Understanding the Police
The nation (or at least, that portion of it which follows the news cycle) suddenly found itself in one of these “national conversations” about policing this week, after President Obama accused the Cambridge, Mass. police of having “acted stupidly” in arresting his friend and supporter Prof. Henry Louis Gates Jr. outside his own home for “disorderly conduct”. The police report, minus some privacy data such as addresses, can be viewed here. The short version, is as follows: Prof. Gates returned from a trip to China and found himself having trouble getting into his house, so he and his cab driver forced the door open. A passerby saw this, feared a burglary was taking place, and called the police. Officer James Crowley of CPD arrived on the scene shortly thereafter, saw Prof. Gates in the house as he approached it, and though he looked to be a resident, but knocked, explained the situation, and asked for ID to be sure.
Here the two versions of the story diverge. According to Prof. Gates, Officer Crowley repeatedly refused to identify himself, lured him out onto the porch, and then arrested him. (You can read the Professor’s version in an extended interview here.) According to Officer Crowley, Prof. Gates did provide identification, Crowley was satisfied that he was the homeowner, but Gates had immediately taken an angry tone (repeatedly accusing Crowley of treating him this way because he was black) and that Gates followed him outside, accusing him of racial bias and generally shouting at him, until after a warning Officer Crowley arrested him for disorderly conduct.
Now, I think it’s pretty appalling to be arrested at your own house for yelling at someone, even a police officer. At the same time, the police report rings a lot truer to me that Prof. Gates’. And while even given that account, I don’t like the idea of arresting someone in front of his own house for being loud and rude towards the police, it strikes me that Prof. Gates violated a lot of the very basic rules that everyone knows about interacting with police. Perhaps I can best explain with an example:
A couple weeks ago I was pulled over by a motorcycle cop for having an out of date environmental inspection on my old Camry. Now, the power windows on my Camry don’t work anymore, which means I can’t open my windows. Knowing it would be a lot safer to open my door before the officer approach the car, I opened my door and stepped out. The officer, still on his motorcycle, put his hand on his gun and ordered “Get back in the car, sir.”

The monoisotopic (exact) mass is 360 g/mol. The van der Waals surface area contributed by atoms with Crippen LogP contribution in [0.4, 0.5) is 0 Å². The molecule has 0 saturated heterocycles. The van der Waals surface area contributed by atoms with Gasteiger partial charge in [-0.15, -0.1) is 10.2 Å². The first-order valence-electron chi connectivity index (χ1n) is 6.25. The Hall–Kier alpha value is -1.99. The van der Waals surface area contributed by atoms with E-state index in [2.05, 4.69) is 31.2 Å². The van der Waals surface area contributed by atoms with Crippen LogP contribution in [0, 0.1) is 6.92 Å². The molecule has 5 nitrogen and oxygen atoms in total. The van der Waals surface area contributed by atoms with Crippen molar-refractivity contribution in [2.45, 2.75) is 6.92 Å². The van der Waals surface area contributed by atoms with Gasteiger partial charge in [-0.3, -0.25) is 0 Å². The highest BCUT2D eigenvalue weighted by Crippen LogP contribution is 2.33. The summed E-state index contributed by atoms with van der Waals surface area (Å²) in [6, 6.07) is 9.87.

“My windows don’t work, officer, so I’m going to leave the door open. Is that okay?”
“Alright, sir. You can leave the door open, but keep your hands on the wheel where I can see them.”
Which I did. Once he came up to talk to me, I made sure to telegraph movements (“My insurance papers are in the glove compartment. I’m going to reach over there, okay?”) and maintain a respectful tone — even when he seemed unreasonable, as when he said that if I was going to drive the 50 miles after having my car worked on to get the tests to run for inspection, I’d have to do it somewhere off public roads such as a parking lot.
If anyone other than a police officer ordered me around like this, I would consider it incredibly rude and offensive. Why the heck should I have to stay in my car and keep my hands in view when I’m unarmed, visibly not angry and have no intention of hurting anyone? But we give police officers authority to act this way, and defer to them when they do, because their job (which they do for our benefit) frequently puts them in situations where people do turn violent against them. Being polite and deferential to a police officer, and making it clear that you are being cooperative and will not suddenly turn into a threat, is our part of the social exchange in return for which we are protected from crime.
Growing up in Los Angeles, there was obviously a fair amount of discussion about police behavior. If there was one book I was going to recommend to people about understanding the police, it would be the ethnographic study Danger, Duty, and Disillusion: The Worldview of Los Angeles Police Officers by Joan Barker, an anthropologist at Santa Monica College (and thus a former co-worker of my father). Dr. Barker is a cultural anthropologist who took as her long term research project (the book is based on a twenty year study) the culture of the LAPD. She didn’t come at the topic expected to be impressed, having been active in the anti-war protests of the Vietnam era and being politically quite progressive.
The final product, however, is a well researched and penetrating understanding of the experiences of police officers (especially in large, urban departments) and the forces that shape them during their careers.
I do not have a strong opinion either way as to whether it was the right step for the Cambridge police to arrest Prof. Gates (he was shortly released and no charges are being pressed) or if they should simply have walked away, though I do think that President Obama failed to consider the appropriate role of the president in touchy local affairs such as this when he chose to speak out while admitting he did not know all the facts. But at a minimum we can certainly say that if everyone took as antagonistic an approach to the police as Prof. Gates apparently did in this instance, it would be impossible for them to do their job and society would suffer much as a result.